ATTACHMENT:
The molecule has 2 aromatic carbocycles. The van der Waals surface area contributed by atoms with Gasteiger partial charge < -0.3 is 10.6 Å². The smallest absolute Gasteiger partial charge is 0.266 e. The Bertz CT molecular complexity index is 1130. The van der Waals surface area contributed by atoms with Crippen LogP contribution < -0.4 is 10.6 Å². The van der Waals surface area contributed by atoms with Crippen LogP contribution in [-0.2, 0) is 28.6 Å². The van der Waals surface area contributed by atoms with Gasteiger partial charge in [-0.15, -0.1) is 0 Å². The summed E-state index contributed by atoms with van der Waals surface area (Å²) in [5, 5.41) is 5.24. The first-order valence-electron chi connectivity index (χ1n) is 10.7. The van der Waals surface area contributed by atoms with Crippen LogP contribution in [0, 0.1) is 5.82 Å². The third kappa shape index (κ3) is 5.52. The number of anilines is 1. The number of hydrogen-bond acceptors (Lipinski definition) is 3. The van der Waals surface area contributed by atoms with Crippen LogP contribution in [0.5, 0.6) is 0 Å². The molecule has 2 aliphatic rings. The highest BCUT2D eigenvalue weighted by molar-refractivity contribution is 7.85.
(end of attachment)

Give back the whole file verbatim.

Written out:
The molecule has 2 aromatic carbocycles. The van der Waals surface area contributed by atoms with Gasteiger partial charge < -0.3 is 10.6 Å². The smallest absolute Gasteiger partial charge is 0.266 e. The Bertz CT molecular complexity index is 1130. The van der Waals surface area contributed by atoms with Crippen LogP contribution < -0.4 is 10.6 Å². The van der Waals surface area contributed by atoms with Crippen LogP contribution in [-0.2, 0) is 28.6 Å². The van der Waals surface area contributed by atoms with Gasteiger partial charge in [-0.15, -0.1) is 0 Å². The summed E-state index contributed by atoms with van der Waals surface area (Å²) in [5, 5.41) is 5.24. The first-order valence-electron chi connectivity index (χ1n) is 10.7. The van der Waals surface area contributed by atoms with Crippen LogP contribution in [0, 0.1) is 5.82 Å². The third kappa shape index (κ3) is 5.52. The number of anilines is 1. The number of hydrogen-bond acceptors (Lipinski definition) is 3. The van der Waals surface area contributed by atoms with Crippen LogP contribution in [0.5, 0.6) is 0 Å². The molecule has 2 aliphatic rings. The highest BCUT2D eigenvalue weighted by molar-refractivity contribution is 7.85.